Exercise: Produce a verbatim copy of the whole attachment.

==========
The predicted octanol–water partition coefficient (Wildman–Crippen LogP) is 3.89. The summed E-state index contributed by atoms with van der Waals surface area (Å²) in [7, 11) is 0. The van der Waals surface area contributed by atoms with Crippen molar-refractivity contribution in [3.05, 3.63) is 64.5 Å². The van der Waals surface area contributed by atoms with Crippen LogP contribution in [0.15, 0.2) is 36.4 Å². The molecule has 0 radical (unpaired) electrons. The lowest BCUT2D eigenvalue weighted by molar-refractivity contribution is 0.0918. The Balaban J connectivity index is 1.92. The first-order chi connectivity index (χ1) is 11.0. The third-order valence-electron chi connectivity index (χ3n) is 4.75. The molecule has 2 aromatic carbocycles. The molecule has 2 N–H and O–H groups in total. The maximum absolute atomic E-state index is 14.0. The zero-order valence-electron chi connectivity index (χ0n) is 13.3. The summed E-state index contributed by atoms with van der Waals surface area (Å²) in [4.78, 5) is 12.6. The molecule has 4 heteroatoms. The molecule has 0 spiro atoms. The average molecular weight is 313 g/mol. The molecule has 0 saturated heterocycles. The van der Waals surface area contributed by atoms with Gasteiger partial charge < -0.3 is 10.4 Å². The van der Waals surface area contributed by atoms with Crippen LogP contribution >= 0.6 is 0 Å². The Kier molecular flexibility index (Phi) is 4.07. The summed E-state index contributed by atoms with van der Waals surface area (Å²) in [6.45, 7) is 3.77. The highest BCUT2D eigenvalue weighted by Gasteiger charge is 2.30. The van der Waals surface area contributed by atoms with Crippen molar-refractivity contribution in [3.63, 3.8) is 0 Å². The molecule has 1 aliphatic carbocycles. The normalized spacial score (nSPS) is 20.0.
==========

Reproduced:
The predicted octanol–water partition coefficient (Wildman–Crippen LogP) is 3.89. The summed E-state index contributed by atoms with van der Waals surface area (Å²) in [7, 11) is 0. The van der Waals surface area contributed by atoms with Crippen molar-refractivity contribution in [3.05, 3.63) is 64.5 Å². The van der Waals surface area contributed by atoms with Crippen LogP contribution in [0.15, 0.2) is 36.4 Å². The molecule has 0 radical (unpaired) electrons. The lowest BCUT2D eigenvalue weighted by molar-refractivity contribution is 0.0918. The Balaban J connectivity index is 1.92. The first-order chi connectivity index (χ1) is 11.0. The third-order valence-electron chi connectivity index (χ3n) is 4.75. The molecule has 2 aromatic carbocycles. The molecule has 2 N–H and O–H groups in total. The maximum absolute atomic E-state index is 14.0. The zero-order valence-electron chi connectivity index (χ0n) is 13.3. The summed E-state index contributed by atoms with van der Waals surface area (Å²) in [4.78, 5) is 12.6. The molecule has 4 heteroatoms. The molecule has 0 spiro atoms. The average molecular weight is 313 g/mol. The molecule has 0 saturated heterocycles. The van der Waals surface area contributed by atoms with Gasteiger partial charge < -0.3 is 10.4 Å². The van der Waals surface area contributed by atoms with Crippen LogP contribution >= 0.6 is 0 Å². The Kier molecular flexibility index (Phi) is 4.07. The summed E-state index contributed by atoms with van der Waals surface area (Å²) in [6.45, 7) is 3.77. The highest BCUT2D eigenvalue weighted by Gasteiger charge is 2.30. The van der Waals surface area contributed by atoms with Crippen molar-refractivity contribution in [3.63, 3.8) is 0 Å². The molecule has 1 aliphatic carbocycles. The normalized spacial score (nSPS) is 20.0.